– Commute now 20 minutes longer thanks to the train

Rail for the Valley

Delta Optimist

More evidence that all is not well in “Lotus Land“. Despite some ‘good news’ stories provided by TransLink’s spin doctors this weekend on local radio stations, the new, almost $3 billion RAV/Canada Line light metro system has increased journey times for South of the Fraser commuters, especially if they have to make two or more transfers. What is also interesting is that any savings in journey times for bus riders from South Delta/Surrey, is not the Canada line, but the newly installed HOV lane on the highway 99 from Number 5 Road interchange to St.Edwards Drive, near the Oak Street Bridge, which now buses can avoid about 2 km. of congestion.

The question must be asked: “Why the need for an almost $3 billion metro system, when what was needed to decrease journey bus journey times was a $50 million HOV lane?

Which again begs the question: “Why didn’t TransLink invest in HOV lanes on Hwy 99 in the first place?” Seems to be a lot cheaper solution than a very expensive metro system.

No wonder TransLink is verging on bankruptcy as it seems we have idiots running the show.

Published: Saturday, September 26, 2009

Editor:

Re: Sky didn’t fall as riders make switch to Canada Line, Community Comment, Sept. 19

I disagree with Nathalie Heiberg-Harrison’s conclusions about the train’s usefulness. Furthermore, her “Chicken Little” characterization was off the mark because nobody predicted the world would end.

The travelling public did predict that commuting times would be negatively impacted (I thought it would add 10 minutes to my ride) despite TransLink’s predictions that travel from Ladner to UBC would be quicker.

After trying every reasonable combination of bus-to-train-to-bus connection I could find over the last two weeks, I have found that both predictions were wrong.

My prediction of a 10-minute increase was out by a factor of two — my commute time has actually increased by 20 minutes each way when riding the train.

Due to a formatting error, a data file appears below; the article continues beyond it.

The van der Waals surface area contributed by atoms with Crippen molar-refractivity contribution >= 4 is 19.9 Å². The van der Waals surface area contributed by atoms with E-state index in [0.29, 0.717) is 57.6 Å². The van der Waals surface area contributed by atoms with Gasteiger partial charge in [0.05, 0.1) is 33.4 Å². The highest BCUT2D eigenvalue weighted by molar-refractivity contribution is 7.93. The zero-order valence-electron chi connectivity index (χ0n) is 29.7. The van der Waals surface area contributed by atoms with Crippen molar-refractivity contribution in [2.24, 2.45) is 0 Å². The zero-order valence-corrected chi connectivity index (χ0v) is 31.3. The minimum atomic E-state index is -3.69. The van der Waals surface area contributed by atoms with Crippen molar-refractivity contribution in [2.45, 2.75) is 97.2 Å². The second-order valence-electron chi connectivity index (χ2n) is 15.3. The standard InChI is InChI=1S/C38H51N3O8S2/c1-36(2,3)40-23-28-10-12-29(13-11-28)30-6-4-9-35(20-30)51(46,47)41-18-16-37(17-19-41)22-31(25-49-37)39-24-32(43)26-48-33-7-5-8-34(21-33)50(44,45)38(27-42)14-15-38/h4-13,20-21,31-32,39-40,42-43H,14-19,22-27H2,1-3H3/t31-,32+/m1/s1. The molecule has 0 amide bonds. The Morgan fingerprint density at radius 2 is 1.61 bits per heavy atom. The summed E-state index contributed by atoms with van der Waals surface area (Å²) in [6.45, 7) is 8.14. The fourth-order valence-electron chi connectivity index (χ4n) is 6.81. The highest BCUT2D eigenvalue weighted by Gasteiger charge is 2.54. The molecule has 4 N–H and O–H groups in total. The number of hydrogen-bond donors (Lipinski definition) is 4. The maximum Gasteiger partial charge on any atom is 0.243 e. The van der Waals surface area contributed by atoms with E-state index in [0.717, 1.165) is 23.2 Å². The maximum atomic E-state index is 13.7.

So, by that measure, I think that predictions of worse transit service from South Delta have been proven correct. No, the world hasn’t ended, but the train has not lived up to its intended purpose of improving the public transit experience.

Judging by conversations with other bus passengers, I am not alone.

Minimizing commuting time on public transit is all about minimizing transfer time; fast vehicles alone are not enough. Rides such as Bridgeport to 41st Avenue are simply too short to compensate for the longer transfer times built into the new system.

It’s easy to squander all the benefit of a high-speed train run with a lengthy transfer. It’s a shame that TransLink was not upfront about this reality during its planning and open houses.

Remember the Fast Cat ferries? Same effect is at play with the train.

The comment about the new bus lane south of the Oak Street Bridge is a red herring because its only linkage with the train is political expediency. It could have been built long before the train was conceived. If TransLink was serious about eliminating bottlenecks for buses, it could build a southbound “fast bus lane” on Highway 99 at Westminster Highway.

There is no doubt the train has degraded the commuting from Ladner to UBC. Perhaps other routes have been improved, but it’s hard to judge the overall balance. TransLink has never provided an unbiased assessment of who benefits and who pays, but it’s my suspicion that overall commuting from South Delta has also been degraded.

In conclusion, I will use the 601-480, just as I did before the train was built. I’ve tried the train in all sorts of route combinations, but nothing works well.

But I guess the train will move lots of well-heeled Olympic fans, and that was the main reason for its construction, wasn’t it?

http://www2.canada.com/deltaoptimist/news/letters/story.html?id=7b0689a9-6e92-4e0d-8386-8ee31aff7859

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